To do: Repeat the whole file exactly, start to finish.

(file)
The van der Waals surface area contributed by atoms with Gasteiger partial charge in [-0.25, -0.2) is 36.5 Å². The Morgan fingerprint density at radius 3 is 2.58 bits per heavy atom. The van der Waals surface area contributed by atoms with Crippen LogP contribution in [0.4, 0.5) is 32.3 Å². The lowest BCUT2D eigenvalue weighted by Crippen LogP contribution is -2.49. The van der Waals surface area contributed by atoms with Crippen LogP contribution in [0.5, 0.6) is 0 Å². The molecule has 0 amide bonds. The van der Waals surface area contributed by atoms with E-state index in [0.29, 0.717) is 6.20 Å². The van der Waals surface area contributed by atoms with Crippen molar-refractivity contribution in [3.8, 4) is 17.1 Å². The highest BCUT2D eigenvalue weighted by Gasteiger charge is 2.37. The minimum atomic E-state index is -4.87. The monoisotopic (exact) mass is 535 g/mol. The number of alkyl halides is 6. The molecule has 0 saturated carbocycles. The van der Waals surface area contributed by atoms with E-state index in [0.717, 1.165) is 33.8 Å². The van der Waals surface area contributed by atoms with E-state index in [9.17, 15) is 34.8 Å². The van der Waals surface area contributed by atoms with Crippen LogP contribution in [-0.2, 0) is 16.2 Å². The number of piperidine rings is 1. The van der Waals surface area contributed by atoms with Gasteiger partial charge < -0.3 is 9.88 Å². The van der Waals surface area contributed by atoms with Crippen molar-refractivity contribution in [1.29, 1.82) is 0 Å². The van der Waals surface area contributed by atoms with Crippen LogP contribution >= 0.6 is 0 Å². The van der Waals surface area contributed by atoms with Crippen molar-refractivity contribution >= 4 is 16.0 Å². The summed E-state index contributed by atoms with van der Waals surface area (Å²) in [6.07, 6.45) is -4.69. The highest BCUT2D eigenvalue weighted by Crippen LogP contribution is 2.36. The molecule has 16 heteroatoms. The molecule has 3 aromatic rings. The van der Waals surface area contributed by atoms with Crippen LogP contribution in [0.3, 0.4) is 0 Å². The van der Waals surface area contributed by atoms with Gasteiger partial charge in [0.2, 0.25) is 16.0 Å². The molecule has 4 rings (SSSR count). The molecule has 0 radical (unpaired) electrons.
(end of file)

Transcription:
The van der Waals surface area contributed by atoms with Gasteiger partial charge in [-0.25, -0.2) is 36.5 Å². The Morgan fingerprint density at radius 3 is 2.58 bits per heavy atom. The van der Waals surface area contributed by atoms with Crippen LogP contribution in [0.4, 0.5) is 32.3 Å². The lowest BCUT2D eigenvalue weighted by Crippen LogP contribution is -2.49. The van der Waals surface area contributed by atoms with Crippen LogP contribution in [0.5, 0.6) is 0 Å². The molecule has 0 amide bonds. The van der Waals surface area contributed by atoms with E-state index in [0.29, 0.717) is 6.20 Å². The van der Waals surface area contributed by atoms with Crippen molar-refractivity contribution in [3.8, 4) is 17.1 Å². The highest BCUT2D eigenvalue weighted by Gasteiger charge is 2.37. The minimum atomic E-state index is -4.87. The monoisotopic (exact) mass is 535 g/mol. The number of alkyl halides is 6. The molecule has 0 saturated carbocycles. The van der Waals surface area contributed by atoms with E-state index in [0.717, 1.165) is 33.8 Å². The van der Waals surface area contributed by atoms with E-state index in [9.17, 15) is 34.8 Å². The van der Waals surface area contributed by atoms with Crippen LogP contribution in [-0.2, 0) is 16.2 Å². The number of piperidine rings is 1. The van der Waals surface area contributed by atoms with Gasteiger partial charge < -0.3 is 9.88 Å². The van der Waals surface area contributed by atoms with Crippen molar-refractivity contribution in [1.29, 1.82) is 0 Å². The van der Waals surface area contributed by atoms with Crippen LogP contribution >= 0.6 is 0 Å². The van der Waals surface area contributed by atoms with Crippen molar-refractivity contribution >= 4 is 16.0 Å². The summed E-state index contributed by atoms with van der Waals surface area (Å²) in [6.07, 6.45) is -4.69. The highest BCUT2D eigenvalue weighted by Crippen LogP contribution is 2.36. The molecule has 16 heteroatoms. The molecule has 3 aromatic rings. The van der Waals surface area contributed by atoms with Crippen LogP contribution in [0.3, 0.4) is 0 Å². The van der Waals surface area contributed by atoms with Gasteiger partial charge in [0.2, 0.25) is 16.0 Å². The molecule has 4 rings (SSSR count). The molecule has 0 radical (unpaired) electrons.